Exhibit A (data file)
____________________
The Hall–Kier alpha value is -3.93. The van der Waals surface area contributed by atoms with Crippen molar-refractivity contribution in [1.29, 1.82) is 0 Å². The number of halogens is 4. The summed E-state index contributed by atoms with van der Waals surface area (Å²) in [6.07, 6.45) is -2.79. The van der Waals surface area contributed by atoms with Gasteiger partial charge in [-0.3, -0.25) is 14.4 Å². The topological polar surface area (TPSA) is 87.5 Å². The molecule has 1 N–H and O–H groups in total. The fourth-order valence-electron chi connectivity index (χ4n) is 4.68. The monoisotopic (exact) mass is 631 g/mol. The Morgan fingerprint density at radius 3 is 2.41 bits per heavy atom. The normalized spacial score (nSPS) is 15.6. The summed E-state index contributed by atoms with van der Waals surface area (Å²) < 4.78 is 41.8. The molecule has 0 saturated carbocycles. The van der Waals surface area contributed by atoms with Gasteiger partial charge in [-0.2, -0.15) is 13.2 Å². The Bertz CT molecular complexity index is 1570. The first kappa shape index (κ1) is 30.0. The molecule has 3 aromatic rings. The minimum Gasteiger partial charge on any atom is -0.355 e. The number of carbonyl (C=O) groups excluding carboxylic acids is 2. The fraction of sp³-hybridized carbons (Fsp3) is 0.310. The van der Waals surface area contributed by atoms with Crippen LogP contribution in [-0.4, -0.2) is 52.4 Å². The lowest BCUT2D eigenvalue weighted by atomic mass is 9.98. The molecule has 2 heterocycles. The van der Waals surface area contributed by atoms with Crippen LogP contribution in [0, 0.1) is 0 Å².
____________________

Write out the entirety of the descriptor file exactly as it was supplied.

The Hall–Kier alpha value is -3.93. The van der Waals surface area contributed by atoms with Crippen molar-refractivity contribution in [1.29, 1.82) is 0 Å². The number of halogens is 4. The summed E-state index contributed by atoms with van der Waals surface area (Å²) in [6.07, 6.45) is -2.79. The van der Waals surface area contributed by atoms with Gasteiger partial charge in [-0.3, -0.25) is 14.4 Å². The topological polar surface area (TPSA) is 87.5 Å². The molecule has 1 N–H and O–H groups in total. The fourth-order valence-electron chi connectivity index (χ4n) is 4.68. The monoisotopic (exact) mass is 631 g/mol. The Morgan fingerprint density at radius 3 is 2.41 bits per heavy atom. The normalized spacial score (nSPS) is 15.6. The summed E-state index contributed by atoms with van der Waals surface area (Å²) < 4.78 is 41.8. The molecule has 0 saturated carbocycles. The van der Waals surface area contributed by atoms with Gasteiger partial charge in [-0.2, -0.15) is 13.2 Å². The Bertz CT molecular complexity index is 1570. The first kappa shape index (κ1) is 30.0. The molecule has 3 aromatic rings. The minimum Gasteiger partial charge on any atom is -0.355 e. The number of carbonyl (C=O) groups excluding carboxylic acids is 2. The fraction of sp³-hybridized carbons (Fsp3) is 0.310. The van der Waals surface area contributed by atoms with Crippen LogP contribution in [-0.4, -0.2) is 52.4 Å². The lowest BCUT2D eigenvalue weighted by atomic mass is 9.98. The molecule has 2 heterocycles. The van der Waals surface area contributed by atoms with Crippen LogP contribution in [0, 0.1) is 0 Å².